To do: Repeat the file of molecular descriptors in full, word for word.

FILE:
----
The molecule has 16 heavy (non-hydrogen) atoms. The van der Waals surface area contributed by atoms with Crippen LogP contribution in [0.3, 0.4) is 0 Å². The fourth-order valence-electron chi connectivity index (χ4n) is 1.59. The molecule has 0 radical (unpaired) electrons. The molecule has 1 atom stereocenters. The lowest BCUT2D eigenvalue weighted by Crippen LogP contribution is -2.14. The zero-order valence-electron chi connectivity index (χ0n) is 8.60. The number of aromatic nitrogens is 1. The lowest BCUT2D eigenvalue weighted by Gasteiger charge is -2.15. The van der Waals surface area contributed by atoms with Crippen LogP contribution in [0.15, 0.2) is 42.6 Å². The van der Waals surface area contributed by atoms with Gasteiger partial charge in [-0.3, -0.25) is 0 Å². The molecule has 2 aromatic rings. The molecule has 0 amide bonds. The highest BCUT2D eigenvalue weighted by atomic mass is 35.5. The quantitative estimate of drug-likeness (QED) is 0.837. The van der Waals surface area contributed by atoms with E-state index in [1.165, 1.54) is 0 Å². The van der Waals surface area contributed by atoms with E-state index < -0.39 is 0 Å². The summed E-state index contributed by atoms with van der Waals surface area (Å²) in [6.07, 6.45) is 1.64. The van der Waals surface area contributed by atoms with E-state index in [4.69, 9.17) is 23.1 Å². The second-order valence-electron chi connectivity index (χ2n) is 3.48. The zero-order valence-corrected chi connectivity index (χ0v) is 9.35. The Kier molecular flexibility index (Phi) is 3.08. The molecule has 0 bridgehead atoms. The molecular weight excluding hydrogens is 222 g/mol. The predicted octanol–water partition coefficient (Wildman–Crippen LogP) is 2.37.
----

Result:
The molecule has 16 heavy (non-hydrogen) atoms. The van der Waals surface area contributed by atoms with Crippen LogP contribution in [0.3, 0.4) is 0 Å². The fourth-order valence-electron chi connectivity index (χ4n) is 1.59. The molecule has 0 radical (unpaired) electrons. The molecule has 1 atom stereocenters. The lowest BCUT2D eigenvalue weighted by Crippen LogP contribution is -2.14. The zero-order valence-electron chi connectivity index (χ0n) is 8.60. The number of aromatic nitrogens is 1. The lowest BCUT2D eigenvalue weighted by Gasteiger charge is -2.15. The van der Waals surface area contributed by atoms with Crippen LogP contribution in [0.15, 0.2) is 42.6 Å². The van der Waals surface area contributed by atoms with Gasteiger partial charge in [-0.3, -0.25) is 0 Å². The molecule has 2 aromatic rings. The molecule has 0 amide bonds. The highest BCUT2D eigenvalue weighted by atomic mass is 35.5. The quantitative estimate of drug-likeness (QED) is 0.837. The van der Waals surface area contributed by atoms with E-state index in [1.165, 1.54) is 0 Å². The van der Waals surface area contributed by atoms with E-state index < -0.39 is 0 Å². The summed E-state index contributed by atoms with van der Waals surface area (Å²) in [6.07, 6.45) is 1.64. The van der Waals surface area contributed by atoms with E-state index in [4.69, 9.17) is 23.1 Å². The second-order valence-electron chi connectivity index (χ2n) is 3.48. The zero-order valence-corrected chi connectivity index (χ0v) is 9.35. The Kier molecular flexibility index (Phi) is 3.08. The molecule has 0 bridgehead atoms. The molecular weight excluding hydrogens is 222 g/mol. The predicted octanol–water partition coefficient (Wildman–Crippen LogP) is 2.37.